You will oftentimes hear old Belizean athletes say that they played a better game than the players of this time, and to an extent that is true. You most likely won’t hear oldsters in other countries speak that way about their modern players, though, or you shouldn’t, because in their day they had to respect Belize. Now we da taffi. We are soft, because we are poorly organized and we don’t make sufficient investments in our athletes to help them improve.
Our most glaring example of failing to build on the past is in softball. We once defeated the best team in the USA. Today, even a junior college in the USA can beat us, and maybe by mercy rule too. Other people have progressed; we have not. Out there they take their games seriously.
In the classic baseball novel, Eight Men Out, by Eliot Asinof, we learned of a “fix” of the 1919 World Series (baseball in the US), and what they did to root out the players who fell prey to gamblers. US baseball has a Hall of Fame for their greatest players, and the players who were convicted of wrongdoing, even though they have some of the gaudiest credentials, have never been accepted in this August body.
A modern player, Pete Rose, has recorded more hits than any baseball player in the more than one- hundred-year history of the game, but because of a suspicious gambling habit, he too is not recognized for the game. In 2007, an NBA referee, Tim Donaghy, was banned from officiating basketball games because he was suspected of “fixing” basketball games. Out there they invest to protect the integrity of their games, and they invest to make their athletes better.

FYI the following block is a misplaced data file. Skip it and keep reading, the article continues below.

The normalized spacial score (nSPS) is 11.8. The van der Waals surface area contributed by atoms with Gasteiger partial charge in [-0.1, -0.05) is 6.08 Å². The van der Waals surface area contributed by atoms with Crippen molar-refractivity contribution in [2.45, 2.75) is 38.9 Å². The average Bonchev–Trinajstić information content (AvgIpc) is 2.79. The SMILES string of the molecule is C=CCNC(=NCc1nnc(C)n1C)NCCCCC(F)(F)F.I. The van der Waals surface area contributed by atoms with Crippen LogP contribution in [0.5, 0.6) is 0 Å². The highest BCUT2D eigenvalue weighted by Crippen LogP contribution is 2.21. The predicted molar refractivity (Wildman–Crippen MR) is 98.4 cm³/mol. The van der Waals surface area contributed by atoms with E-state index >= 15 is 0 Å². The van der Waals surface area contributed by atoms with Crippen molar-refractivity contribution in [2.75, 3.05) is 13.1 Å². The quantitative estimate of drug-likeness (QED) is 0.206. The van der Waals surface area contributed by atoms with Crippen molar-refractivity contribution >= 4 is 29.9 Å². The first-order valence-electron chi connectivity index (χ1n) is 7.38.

I don’t know for a fact that physical education programs in schools across the country are woefully neglected, but from the outside looking in, that’s my observation.
I’ll tell you who our schools oftentimes depend on to handle what little sports programs they have. Anyone with a little knowledge of sports who emerges with an interest, they are allowed to take over the students in the schools. There is little to no vetting of these individuals who get involved with the kids and youth. That is wrong.
One of the strong points of the old church/state system is that the church ensured that our kids and youth were led by persons who had discipline. If I ran a school I’d want to know that the person running my sports program believes in God, doesn’t drink rum or smoke weed anywhere near my students, doesn’t try to get too friendly with my students, and has a good work ethic. I think after that I’d start asking them what they know about running a sports program, and if they are the type of so-and-sos who play favorites.
I’ve been to a few school tournaments, and yes, the foreigners run better shows than we do. But we have a few good men and women doing great organizational work too, and they should be emulated. You know why they are not emulated. The local politicians always ensure that the people in charge have allegiance to them.
I think the lady’s focus was on leadership/management in other arenas, but I focused on sports because it’s at the core, the early training of young Belizeans. We are doing a poor job of training leaders in our country. These people we have in leadership know how to debate, charlar, but they have little discipline, and they don’t invest in developing the skills to move us forward.
I would say to the good gentleman, I know you weren’t making an excuse for these bohgaz, but I’ve heard our political leaders trot out that young country thing far too often, and I will give them no straws to clutch on to.
There is an old, very true saying that there is nothing new under the sun. We shouldn’t make the mistakes others made, because we have the opportunity to learn from their stories. The truth is, these bohgaz we have lack soul. They are swell-headed, and chaansi.